Posted inArts & Culture

Chevere

The biggest Chicago jazz story of the year so far is the release of the first CD by the Latin-jazz-fusion nonet Chevere–an event a quarter century in the making. Costa Rican drummer Alejo Poveda, a veteran of a dozen or more local jazz bands, formed Chevere here in the late 70s as a small percussion […]

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Stefan Kiesbye

Small presses have been putting out some really good books lately, and it’s often hard for them to get noticed, but Stefan Kiesbye deserves whatever hype can be scrounged for his debut novella, Next Door Lived a Girl (Low Fidelity Press). Set in small-town working-class Germany following World War II, it follows 12-year-old Moritz and […]

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An Architect Looks Inside

Recently retired Chicago architect David Munson says his 17 sculptures at Roy Boyd “mix up the inside and the outside. There’s no sense of enclosure, and that would be very difficult to achieve in a building.” He says Elliptical Skeleton 1 was inspired by the spinal surgery his wife was undergoing: here wooden “ribs” are […]

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The Musical Comedy Murders of 1940

The victims in John Bishop’s spoof of 1930s mystery comedies are Broadway show people preparing for an audition in their benefactor’s cavernous home. With campy fervor they chase one another through secret passageways (of course), reveal secret identities (of course), and eventually explain the murderous spree’s convoluted whys and hows. Under Ray Frewen’s direction the […]

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The King Khan & BBQ Show

If you still miss the campy, feral 50s garage punk of the late, lamented Spaceshits but weren’t too attached to their drummer, this free show is gonna make your Monday. King Khan is the erstwhile Blacksnake, that Montreal band’s slippery bassist, and BBQ was Creepy, the notoriously camera-shy lead singer. In their current duo BBQ […]

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Singapore Film Festival

Subtitled “Tales From a Little Red Dot,” this festival of contemporary films from Singapore continues Friday, January 28, at the University of Chicago Film Studies Center, 5811 S. Ellis, and Saturday, January 29, at the Biological Sciences Learning Center, room 115, 924 E. 57th. Saturday will be devoted to the work of director Royston Tan, […]

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Lucky Peterson

Bluesman Lucky Peterson began his career early–his first single, “1-2-3-4,” came out in 1971, when he was six–and since then he’s exultantly leapt between styles, genres, and attitudes while retaining his attachment to the blues. On his 2003 album, Black Midnight Sun (Dreyfus), which features collaborations with Bill Laswell and P-Funk drummer Jerome “Bigfoot” Brailey, […]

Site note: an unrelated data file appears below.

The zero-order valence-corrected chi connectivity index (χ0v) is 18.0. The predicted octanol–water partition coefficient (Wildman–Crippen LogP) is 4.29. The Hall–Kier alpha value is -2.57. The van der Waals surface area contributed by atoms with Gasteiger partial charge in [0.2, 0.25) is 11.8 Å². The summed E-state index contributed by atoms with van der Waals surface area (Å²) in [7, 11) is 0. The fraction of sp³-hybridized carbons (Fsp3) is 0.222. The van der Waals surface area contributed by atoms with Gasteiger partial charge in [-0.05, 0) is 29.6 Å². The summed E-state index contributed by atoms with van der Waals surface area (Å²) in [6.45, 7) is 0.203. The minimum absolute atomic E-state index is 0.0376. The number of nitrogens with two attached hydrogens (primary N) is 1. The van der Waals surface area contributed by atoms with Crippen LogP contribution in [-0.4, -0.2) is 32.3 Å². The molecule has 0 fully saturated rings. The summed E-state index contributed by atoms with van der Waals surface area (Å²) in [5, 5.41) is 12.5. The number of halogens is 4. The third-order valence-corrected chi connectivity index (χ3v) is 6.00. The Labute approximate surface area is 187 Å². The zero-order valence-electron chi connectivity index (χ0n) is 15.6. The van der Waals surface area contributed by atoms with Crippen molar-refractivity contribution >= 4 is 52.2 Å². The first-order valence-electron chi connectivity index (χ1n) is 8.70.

Posted inNews & Politics

Cranky Critics

Honestly, what’s the matter with all the movie critics? Do they not get fed? Are they denied sleep? Why do they all seem to think that cranky and not liking anything is the best way to fulfill their jobs? Most of us didn’t go to film school–we’re regular people who like movies. This is a […]

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Sophie’s Masterpiece–a Spider’s Tale

Alan Donahue and Chuck Larkin’s musical adaptation of Eileen Spinelli’s picture book introduces new characters and expands on ideas this simple story barely suggests. Sophie remains an extraordinarily artistic spider, but now we see her mother encouraging her to revere beauty. And Sophie’s adventures with a sea captain, cook, and landlady are treated briskly while […]

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Lee Konitz

Now 77, alto saxophonist Lee Konitz is one of the last living links to the bebop era. He began his career in the 40s as a distinguished acolyte of pianist Lennie Tristano; shortly thereafter he participated in the sessions that produced Miles Davis’s album Birth of the Cool. Since then the Chicago native has led […]

Posted inNews & Politics

A Family Rallies

To the editor, In his article about the plight of Ibrahim Parlak (January 14) Michael Miner has written another penetrating expose of the dangers to our civil liberties the Patriot Act presents when used by right-wing ideologues. It is appalling, and apparently not known to most Americans, that immigration-court judges report to John Ashcroft, the […]